With the perspective of the glass half full, we have an opportunity to learn, to problem solve, and act on the trauma and drama of this current threat.We would be the worst of fools if we squander this experience and not use it to help reshape our approach to life, to business, and our own readiness.Below are a few key tenets from change management that we may want to consider:


The paradox of managing change is that when it is done well, nothing happens.  So, you will not see the ‘drama’, experience the disruption, or pay the price of poor implementation.

Change Saturation

What can be described as V3, the velocity, volume, variety, and impact of this unprecedented event has taught us that mind-bending change can happen at supersonic speed.

Personal Readiness

This unwelcome and traumatic intrusion into our lives has clearly exposed numerous weak spots.  We encourage you to be proactive and productive during this time of forced hibernation to reflect and prepare for reentry into a very different world. 

As you begin to reengage into this new world of work and beyond, a challenging question emerges, “Are you ready to navigate the personal change that will confront each of us in this radically new era?”

Be well and stay safe!

Posted by Ronald Sharpe on: May 25, 2020 12:00 AM | Permalink | Comments (3)

Connections Matter

The environment around us changes rapidly.  Intellectually we know this, yet often the understanding stops short of personal impact.  Over the past few weeks we have experienced change at an unprecedented pace that leaves many of us bewildered, anxious, and even fatigued.  The coronavirus outbreak has provided an unwanted opportunity to experience the difference between intellectually understanding change and feeling the impact at organizational and personal levels.

The impacts of this new environment vary widely.  As we begin to take preventative measures, one of the recommendations is to limit our human interaction.  This precaution means that we are faced with an important question: How do we keep our connections to each other and the broader world we live in?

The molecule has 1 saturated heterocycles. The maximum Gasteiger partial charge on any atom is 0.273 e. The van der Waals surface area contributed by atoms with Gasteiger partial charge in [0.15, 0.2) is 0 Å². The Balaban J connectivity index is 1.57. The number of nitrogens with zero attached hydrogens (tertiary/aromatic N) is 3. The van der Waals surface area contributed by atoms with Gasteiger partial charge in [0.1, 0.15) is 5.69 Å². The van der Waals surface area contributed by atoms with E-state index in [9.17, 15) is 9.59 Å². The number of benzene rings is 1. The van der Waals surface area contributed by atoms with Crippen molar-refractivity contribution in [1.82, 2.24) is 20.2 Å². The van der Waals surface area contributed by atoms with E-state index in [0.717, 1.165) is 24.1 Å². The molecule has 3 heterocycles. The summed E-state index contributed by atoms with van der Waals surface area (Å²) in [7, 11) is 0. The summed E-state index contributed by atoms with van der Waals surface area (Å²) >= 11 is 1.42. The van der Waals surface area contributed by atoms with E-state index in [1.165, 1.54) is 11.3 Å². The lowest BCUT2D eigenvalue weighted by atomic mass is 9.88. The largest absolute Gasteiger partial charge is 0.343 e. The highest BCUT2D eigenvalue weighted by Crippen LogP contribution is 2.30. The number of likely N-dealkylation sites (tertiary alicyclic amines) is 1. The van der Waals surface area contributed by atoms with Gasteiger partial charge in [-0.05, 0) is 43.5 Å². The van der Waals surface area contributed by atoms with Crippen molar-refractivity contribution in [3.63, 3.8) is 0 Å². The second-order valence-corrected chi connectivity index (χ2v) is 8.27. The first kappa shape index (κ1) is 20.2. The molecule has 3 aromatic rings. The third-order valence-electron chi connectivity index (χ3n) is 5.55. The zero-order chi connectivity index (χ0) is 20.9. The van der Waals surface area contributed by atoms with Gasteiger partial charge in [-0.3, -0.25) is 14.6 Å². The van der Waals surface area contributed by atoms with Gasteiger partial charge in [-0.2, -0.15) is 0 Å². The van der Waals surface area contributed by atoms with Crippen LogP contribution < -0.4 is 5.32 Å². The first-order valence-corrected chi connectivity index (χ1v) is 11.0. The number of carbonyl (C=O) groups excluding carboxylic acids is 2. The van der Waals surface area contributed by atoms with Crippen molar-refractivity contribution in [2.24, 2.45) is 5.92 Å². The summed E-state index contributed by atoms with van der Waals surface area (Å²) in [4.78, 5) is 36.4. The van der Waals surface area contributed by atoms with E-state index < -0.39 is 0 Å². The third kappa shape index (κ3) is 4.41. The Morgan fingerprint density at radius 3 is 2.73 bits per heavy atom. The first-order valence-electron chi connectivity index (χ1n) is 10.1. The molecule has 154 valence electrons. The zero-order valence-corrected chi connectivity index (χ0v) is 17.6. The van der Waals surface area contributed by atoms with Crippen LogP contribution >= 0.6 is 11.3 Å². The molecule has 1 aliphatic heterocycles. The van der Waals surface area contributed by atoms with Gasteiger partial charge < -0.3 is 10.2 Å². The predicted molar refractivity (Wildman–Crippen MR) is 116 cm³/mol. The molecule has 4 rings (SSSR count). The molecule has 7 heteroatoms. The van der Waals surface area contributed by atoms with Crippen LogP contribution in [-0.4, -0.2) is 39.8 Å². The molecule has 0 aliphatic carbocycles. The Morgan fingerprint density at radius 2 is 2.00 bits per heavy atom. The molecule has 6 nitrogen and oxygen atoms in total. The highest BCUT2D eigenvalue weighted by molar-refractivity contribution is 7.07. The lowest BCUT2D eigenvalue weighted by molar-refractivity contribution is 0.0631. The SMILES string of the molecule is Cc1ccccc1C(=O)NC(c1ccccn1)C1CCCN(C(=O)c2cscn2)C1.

Do we:

  • Overcome our fear and anxiety and show more compassion to others when we interact?
  • Listen to hear and not to respond?
  • Take advantage of the technology available to reconnect with those whom we have lost touch?
  • Tolerate inconveniences for the betterment of everyone (See an example here)

Offered below are a few organizational and personal actions to help navigate this difficult and disorienting time.



  • Communication – Is not what we do but who we are.  It is an insatiable need that is now desperately searching for trusted, competent leadership to provide: clarity, guidance, support, and reassurance. 


  • Working Virtual – Working virtual is not new.  Organizations have been doing this for thirty plus years.  If it is new to you, reach out for support.  This is an opportunity to demonstrate trust in your workforce and strengthen your leadership credibility.     


  • Business Continuity/Disaster Recovery – Check when you last updated your BC/DR plan.  If that little voice in your head is saying, ‘you’ve got to be kidding’ it is time for action.




  • Communication – If you are not receiving the communication you need to make quality decisions then pursue multiple sources both domestically and internationally.


  • Working Virtual –This is an opportunity to work differently and be productive while managing your social distancing.   


  • Personal Readiness Plan - Check when you last updated your Personal Readiness Plan.  If you are saying, ‘what is that’ it is time to begin a plan.